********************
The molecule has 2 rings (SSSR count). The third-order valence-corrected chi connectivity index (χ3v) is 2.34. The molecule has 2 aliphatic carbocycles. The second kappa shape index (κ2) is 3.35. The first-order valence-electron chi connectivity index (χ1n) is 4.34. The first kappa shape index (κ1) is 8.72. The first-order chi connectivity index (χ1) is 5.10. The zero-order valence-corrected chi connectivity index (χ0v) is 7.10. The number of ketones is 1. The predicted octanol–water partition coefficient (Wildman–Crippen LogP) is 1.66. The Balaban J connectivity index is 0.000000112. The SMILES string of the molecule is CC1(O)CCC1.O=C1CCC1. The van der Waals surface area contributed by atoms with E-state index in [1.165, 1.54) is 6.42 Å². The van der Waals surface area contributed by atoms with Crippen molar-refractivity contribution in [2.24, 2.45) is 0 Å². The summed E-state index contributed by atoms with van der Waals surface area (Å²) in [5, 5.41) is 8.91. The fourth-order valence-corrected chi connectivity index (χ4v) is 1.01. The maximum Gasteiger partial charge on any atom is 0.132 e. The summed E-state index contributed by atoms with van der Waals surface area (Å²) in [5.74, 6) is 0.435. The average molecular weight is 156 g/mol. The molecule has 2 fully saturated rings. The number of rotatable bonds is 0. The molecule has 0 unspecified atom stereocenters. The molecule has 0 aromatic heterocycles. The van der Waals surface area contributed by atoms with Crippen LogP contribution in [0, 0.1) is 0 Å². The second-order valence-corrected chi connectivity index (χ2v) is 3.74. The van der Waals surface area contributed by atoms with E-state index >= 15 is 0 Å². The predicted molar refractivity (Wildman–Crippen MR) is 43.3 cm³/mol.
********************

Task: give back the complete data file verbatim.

The molecule has 2 rings (SSSR count). The third-order valence-corrected chi connectivity index (χ3v) is 2.34. The molecule has 2 aliphatic carbocycles. The second kappa shape index (κ2) is 3.35. The first-order valence-electron chi connectivity index (χ1n) is 4.34. The first kappa shape index (κ1) is 8.72. The first-order chi connectivity index (χ1) is 5.10. The zero-order valence-corrected chi connectivity index (χ0v) is 7.10. The number of ketones is 1. The predicted octanol–water partition coefficient (Wildman–Crippen LogP) is 1.66. The Balaban J connectivity index is 0.000000112. The SMILES string of the molecule is CC1(O)CCC1.O=C1CCC1. The van der Waals surface area contributed by atoms with E-state index in [1.165, 1.54) is 6.42 Å². The van der Waals surface area contributed by atoms with Crippen molar-refractivity contribution in [2.24, 2.45) is 0 Å². The summed E-state index contributed by atoms with van der Waals surface area (Å²) in [5, 5.41) is 8.91. The fourth-order valence-corrected chi connectivity index (χ4v) is 1.01. The maximum Gasteiger partial charge on any atom is 0.132 e. The summed E-state index contributed by atoms with van der Waals surface area (Å²) in [5.74, 6) is 0.435. The average molecular weight is 156 g/mol. The molecule has 2 fully saturated rings. The number of rotatable bonds is 0. The molecule has 0 unspecified atom stereocenters. The molecule has 0 aromatic heterocycles. The van der Waals surface area contributed by atoms with Crippen LogP contribution in [0, 0.1) is 0 Å². The second-order valence-corrected chi connectivity index (χ2v) is 3.74. The van der Waals surface area contributed by atoms with E-state index >= 15 is 0 Å². The predicted molar refractivity (Wildman–Crippen MR) is 43.3 cm³/mol.